• It could clearly be argued that shortcomings in Jeter’s “captaining” of the team is one of the key difference in why the Yanks haven’t brought home any world series rings of late. When Pauly was captain, many have said he was the clubhouse leader that Torre isn’t. He was the guy who gave the pep talks and he was the guy who helped players through cold spells. Say what you want about Jeter as a great player but I don’t think he can fill Pauly’s shoes in the clubhouse. Hopefully, he is learning and growing through this experience.

    Steve June 18, 2007, 11:39 am
  • Paul O’Neill (is that who we’re talking about here?) was not a Yankee captain. I’m not sure anyone looked at O’Neill as a captain. Tino, maybe. Non starter.

    YF June 18, 2007, 11:45 am
  • Bard, please look at the tag.

    Nick-YF June 18, 2007, 12:19 pm
  • or Brad as he is better known!

    Anonymous June 18, 2007, 12:19 pm
  • Brad – The greatest player in the history of the game? Really? Honestly? He’s not even the greatest player on his own team.
    He is having what is known as a career year. Every great player has one. Hell, even some not so good players have them (see Anderson, Brady).

    jp-sf June 18, 2007, 2:31 pm
  • I’d say you’re half right, JP. A-Rod’s certainly the greatest hitter on his own team. Were he on the Red Sox, he’d be the second-greatest hitter on that team (Ramirez, Manny). Not sure about “greatest player in the history of the game.” I’d lean toward Williams, myself, but I’d freely admit some bias there.
    Nick was just having some laughs, but the underlying point — that Jeter was unfairly blamed last year for A-Rod’s struggles — misses the arguments made last season. Jeter wasn’t the cause for A-Rod’s struggles, but he certainly could have made life easier for him by speaking up for him with the fans like he did Giambi. Not sure if Jeter could have explained the difference between “performing and performing under pressure.” Klapisch might instead have been showing the difference between writing cogently and writing under deadline. :-)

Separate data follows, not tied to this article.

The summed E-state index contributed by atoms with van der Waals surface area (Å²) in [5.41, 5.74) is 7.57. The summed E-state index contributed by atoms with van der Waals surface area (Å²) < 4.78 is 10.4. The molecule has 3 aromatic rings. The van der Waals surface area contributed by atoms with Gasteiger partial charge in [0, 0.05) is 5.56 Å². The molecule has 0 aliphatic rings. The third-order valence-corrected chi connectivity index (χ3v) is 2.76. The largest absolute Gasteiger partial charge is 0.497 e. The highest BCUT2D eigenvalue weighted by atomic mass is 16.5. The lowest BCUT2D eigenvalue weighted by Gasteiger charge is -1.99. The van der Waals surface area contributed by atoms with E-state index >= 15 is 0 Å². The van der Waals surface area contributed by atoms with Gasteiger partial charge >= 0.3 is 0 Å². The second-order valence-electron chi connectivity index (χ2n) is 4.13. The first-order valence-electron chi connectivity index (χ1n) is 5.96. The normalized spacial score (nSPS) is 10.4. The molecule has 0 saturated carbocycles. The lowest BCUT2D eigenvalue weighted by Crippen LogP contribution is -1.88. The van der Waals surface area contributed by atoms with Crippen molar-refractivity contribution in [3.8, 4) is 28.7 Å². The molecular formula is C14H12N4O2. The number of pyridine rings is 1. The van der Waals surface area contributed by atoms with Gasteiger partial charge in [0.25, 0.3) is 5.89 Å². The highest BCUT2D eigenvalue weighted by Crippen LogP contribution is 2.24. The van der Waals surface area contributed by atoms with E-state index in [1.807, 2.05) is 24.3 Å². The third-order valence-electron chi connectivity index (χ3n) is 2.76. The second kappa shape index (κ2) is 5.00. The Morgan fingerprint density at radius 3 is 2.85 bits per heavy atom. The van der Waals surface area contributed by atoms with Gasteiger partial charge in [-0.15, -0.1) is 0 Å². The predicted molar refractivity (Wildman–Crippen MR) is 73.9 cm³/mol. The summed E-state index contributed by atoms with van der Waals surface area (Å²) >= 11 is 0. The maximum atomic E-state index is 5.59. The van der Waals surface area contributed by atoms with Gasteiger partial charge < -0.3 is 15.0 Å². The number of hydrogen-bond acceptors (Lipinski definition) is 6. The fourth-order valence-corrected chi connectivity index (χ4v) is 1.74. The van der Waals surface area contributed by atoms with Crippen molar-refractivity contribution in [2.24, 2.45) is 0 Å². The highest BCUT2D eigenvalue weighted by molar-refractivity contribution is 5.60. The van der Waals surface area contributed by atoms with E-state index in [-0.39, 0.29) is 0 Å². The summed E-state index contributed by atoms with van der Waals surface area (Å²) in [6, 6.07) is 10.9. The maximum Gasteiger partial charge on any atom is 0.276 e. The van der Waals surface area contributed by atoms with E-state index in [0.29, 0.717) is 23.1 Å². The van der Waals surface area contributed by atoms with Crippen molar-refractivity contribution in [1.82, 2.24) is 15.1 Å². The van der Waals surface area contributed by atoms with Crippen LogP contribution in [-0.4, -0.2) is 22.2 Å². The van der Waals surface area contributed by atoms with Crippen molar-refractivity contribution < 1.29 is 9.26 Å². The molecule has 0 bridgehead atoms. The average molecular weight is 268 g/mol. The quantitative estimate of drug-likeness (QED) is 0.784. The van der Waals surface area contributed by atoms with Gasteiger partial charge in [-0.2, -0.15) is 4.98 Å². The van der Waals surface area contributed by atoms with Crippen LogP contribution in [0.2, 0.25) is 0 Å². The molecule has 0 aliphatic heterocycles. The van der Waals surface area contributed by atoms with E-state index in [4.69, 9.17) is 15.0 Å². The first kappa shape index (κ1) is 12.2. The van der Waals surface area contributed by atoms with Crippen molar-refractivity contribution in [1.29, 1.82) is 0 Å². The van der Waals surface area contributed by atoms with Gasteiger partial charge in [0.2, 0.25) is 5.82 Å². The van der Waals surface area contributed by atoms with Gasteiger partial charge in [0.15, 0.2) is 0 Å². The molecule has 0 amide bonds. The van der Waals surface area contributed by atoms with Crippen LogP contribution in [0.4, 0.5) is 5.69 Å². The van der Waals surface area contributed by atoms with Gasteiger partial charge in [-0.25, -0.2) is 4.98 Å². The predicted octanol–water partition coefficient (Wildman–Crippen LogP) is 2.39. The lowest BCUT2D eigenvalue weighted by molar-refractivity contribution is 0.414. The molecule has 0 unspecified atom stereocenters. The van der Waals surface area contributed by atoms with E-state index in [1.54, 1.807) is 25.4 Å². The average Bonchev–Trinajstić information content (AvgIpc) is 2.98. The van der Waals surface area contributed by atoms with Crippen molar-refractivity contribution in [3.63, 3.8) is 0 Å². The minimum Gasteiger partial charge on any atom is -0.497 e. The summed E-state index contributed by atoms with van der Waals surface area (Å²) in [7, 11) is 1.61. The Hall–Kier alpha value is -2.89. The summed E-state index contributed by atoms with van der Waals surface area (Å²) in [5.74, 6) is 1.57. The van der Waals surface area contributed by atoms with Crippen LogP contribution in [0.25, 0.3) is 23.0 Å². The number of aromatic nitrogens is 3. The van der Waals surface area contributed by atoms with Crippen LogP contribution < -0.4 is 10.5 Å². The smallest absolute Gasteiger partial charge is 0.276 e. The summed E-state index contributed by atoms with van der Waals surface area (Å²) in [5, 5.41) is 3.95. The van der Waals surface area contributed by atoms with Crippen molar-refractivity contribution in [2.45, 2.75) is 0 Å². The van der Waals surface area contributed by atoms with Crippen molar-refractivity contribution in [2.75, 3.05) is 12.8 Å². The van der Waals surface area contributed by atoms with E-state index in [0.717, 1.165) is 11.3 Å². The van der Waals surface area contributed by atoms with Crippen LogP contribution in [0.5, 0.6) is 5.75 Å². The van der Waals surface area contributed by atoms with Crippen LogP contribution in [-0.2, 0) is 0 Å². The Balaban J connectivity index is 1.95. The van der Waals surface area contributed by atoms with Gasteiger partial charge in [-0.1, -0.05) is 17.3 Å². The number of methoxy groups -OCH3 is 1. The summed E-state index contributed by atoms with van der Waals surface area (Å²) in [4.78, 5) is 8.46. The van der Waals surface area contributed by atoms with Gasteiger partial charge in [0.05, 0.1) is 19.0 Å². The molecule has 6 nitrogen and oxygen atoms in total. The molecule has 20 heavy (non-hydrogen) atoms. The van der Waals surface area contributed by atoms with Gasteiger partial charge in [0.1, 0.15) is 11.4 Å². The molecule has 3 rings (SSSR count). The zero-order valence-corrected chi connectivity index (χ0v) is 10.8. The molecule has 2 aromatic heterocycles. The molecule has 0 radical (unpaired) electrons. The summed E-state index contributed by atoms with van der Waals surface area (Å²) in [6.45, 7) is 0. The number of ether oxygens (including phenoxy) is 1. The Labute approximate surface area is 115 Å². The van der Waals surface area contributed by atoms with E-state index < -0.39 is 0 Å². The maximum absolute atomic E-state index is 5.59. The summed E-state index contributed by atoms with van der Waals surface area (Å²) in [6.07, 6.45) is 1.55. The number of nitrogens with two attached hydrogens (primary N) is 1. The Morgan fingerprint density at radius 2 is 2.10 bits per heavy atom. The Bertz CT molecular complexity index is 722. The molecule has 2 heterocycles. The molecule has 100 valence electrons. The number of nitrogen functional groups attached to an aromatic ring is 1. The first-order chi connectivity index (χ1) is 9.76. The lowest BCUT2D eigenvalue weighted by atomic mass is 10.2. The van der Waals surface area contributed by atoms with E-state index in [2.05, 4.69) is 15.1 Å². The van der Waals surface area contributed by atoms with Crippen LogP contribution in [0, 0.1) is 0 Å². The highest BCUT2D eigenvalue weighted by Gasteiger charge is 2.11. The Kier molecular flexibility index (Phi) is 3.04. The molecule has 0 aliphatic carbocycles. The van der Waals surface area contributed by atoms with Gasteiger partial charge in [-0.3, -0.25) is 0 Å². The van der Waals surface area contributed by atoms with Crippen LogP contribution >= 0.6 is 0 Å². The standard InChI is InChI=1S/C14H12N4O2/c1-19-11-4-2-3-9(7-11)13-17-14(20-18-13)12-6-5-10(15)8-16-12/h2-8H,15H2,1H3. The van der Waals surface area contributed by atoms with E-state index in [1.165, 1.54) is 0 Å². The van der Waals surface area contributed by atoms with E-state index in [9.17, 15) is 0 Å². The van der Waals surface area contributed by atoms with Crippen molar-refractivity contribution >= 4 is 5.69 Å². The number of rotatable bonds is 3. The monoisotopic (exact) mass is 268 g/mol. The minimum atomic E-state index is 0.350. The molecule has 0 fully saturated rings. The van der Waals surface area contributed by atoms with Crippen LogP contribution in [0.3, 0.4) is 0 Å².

Paul SF June 18, 2007, 2:37 pm
  • ARod is a great hitter, no doubt. I just don’t know why I’m not scared when he’s up with the game on the line (the HR off a poor pitch Paps threw 0-2 notwithstanding). When Jeter is up in a clutch spot, I’m terrified.

    jp-sf June 18, 2007, 2:41 pm
  • It wasn’t really a poor pitch unless you think ever throwing a strike on 0-2 is a bad idea (which I sort of understand, but I think it’s okay to vary it a little…). It was in the lowest-awayest part of the strike zone. A-Rod reached for it, smacked it.
    I think the clutch thing is silly (A-Rod’s had 2 come-from-behind walkoff homers at least this year, and that homer off Papelbon), but I will admit I am a little more afraid if there are runners in scoring position and it’s Jeter at the plate. However, I’m more afraid if it’s a 1-run lead or tie game and A-Rod’s at the plate.
    However once more…that can pretty much be attributed to Jeter’s higher batting average, and A-Rod’s greater power threat.

    Devine June 18, 2007, 2:49 pm
  • Actually, after the game Paps admitted he missed his spot with that pitch. When you have someone as locked in as ARod 0-2, you really cannot make the mistake of throwing a fastball away to him that catches 1/3 of the plate. He should have either went split down and away or slider away there. He didn’t and it cost him.
    And you’re right, this year he has been way better with the game on the line than in years past. I’m still more worried when Jeter’s up though.

    jp-sf June 18, 2007, 3:08 pm